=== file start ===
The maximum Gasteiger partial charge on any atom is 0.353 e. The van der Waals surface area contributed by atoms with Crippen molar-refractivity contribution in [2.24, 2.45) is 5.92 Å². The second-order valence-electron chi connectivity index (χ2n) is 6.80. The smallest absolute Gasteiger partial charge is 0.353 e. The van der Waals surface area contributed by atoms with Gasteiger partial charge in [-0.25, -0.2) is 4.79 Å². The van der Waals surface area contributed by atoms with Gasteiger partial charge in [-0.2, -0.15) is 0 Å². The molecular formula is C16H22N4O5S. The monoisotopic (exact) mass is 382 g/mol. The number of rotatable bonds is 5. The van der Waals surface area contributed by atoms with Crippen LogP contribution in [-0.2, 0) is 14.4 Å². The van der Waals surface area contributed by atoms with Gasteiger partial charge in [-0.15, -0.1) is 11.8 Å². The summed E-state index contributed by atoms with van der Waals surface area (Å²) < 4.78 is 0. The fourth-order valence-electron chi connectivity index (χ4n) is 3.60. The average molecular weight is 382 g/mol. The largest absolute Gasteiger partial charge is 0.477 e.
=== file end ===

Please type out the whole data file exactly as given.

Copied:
The maximum Gasteiger partial charge on any atom is 0.353 e. The van der Waals surface area contributed by atoms with Crippen molar-refractivity contribution in [2.24, 2.45) is 5.92 Å². The second-order valence-electron chi connectivity index (χ2n) is 6.80. The smallest absolute Gasteiger partial charge is 0.353 e. The van der Waals surface area contributed by atoms with Gasteiger partial charge in [-0.25, -0.2) is 4.79 Å². The van der Waals surface area contributed by atoms with Gasteiger partial charge in [-0.2, -0.15) is 0 Å². The molecular formula is C16H22N4O5S. The monoisotopic (exact) mass is 382 g/mol. The number of rotatable bonds is 5. The van der Waals surface area contributed by atoms with Crippen LogP contribution in [-0.2, 0) is 14.4 Å². The van der Waals surface area contributed by atoms with Gasteiger partial charge in [-0.15, -0.1) is 11.8 Å². The summed E-state index contributed by atoms with van der Waals surface area (Å²) < 4.78 is 0. The fourth-order valence-electron chi connectivity index (χ4n) is 3.60. The average molecular weight is 382 g/mol. The largest absolute Gasteiger partial charge is 0.477 e.